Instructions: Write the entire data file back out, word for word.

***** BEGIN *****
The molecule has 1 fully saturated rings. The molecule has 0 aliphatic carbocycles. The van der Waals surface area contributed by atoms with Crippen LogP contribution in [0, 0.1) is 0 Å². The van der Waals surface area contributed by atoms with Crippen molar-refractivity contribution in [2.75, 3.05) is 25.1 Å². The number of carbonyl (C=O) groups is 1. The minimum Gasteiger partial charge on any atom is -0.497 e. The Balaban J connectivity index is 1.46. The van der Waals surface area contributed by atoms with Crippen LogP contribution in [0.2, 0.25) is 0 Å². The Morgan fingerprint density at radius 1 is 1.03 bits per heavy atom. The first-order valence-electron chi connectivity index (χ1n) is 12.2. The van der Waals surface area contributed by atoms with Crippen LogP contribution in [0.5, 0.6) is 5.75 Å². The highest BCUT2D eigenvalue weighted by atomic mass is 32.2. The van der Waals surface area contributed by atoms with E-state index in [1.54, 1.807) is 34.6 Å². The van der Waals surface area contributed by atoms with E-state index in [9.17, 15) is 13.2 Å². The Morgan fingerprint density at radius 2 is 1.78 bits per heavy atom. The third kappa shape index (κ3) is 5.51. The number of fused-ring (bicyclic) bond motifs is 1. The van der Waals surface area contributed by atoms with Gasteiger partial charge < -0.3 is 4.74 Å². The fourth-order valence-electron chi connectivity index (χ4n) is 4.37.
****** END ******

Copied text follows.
The molecule has 1 fully saturated rings. The molecule has 0 aliphatic carbocycles. The van der Waals surface area contributed by atoms with Crippen LogP contribution in [0, 0.1) is 0 Å². The van der Waals surface area contributed by atoms with Crippen molar-refractivity contribution in [2.75, 3.05) is 25.1 Å². The number of carbonyl (C=O) groups is 1. The minimum Gasteiger partial charge on any atom is -0.497 e. The Balaban J connectivity index is 1.46. The van der Waals surface area contributed by atoms with Crippen LogP contribution in [0.2, 0.25) is 0 Å². The Morgan fingerprint density at radius 1 is 1.03 bits per heavy atom. The first-order valence-electron chi connectivity index (χ1n) is 12.2. The van der Waals surface area contributed by atoms with Crippen LogP contribution in [0.5, 0.6) is 5.75 Å². The highest BCUT2D eigenvalue weighted by atomic mass is 32.2. The van der Waals surface area contributed by atoms with E-state index in [1.54, 1.807) is 34.6 Å². The van der Waals surface area contributed by atoms with E-state index in [9.17, 15) is 13.2 Å². The Morgan fingerprint density at radius 2 is 1.78 bits per heavy atom. The third kappa shape index (κ3) is 5.51. The number of fused-ring (bicyclic) bond motifs is 1. The van der Waals surface area contributed by atoms with Gasteiger partial charge < -0.3 is 4.74 Å². The fourth-order valence-electron chi connectivity index (χ4n) is 4.37.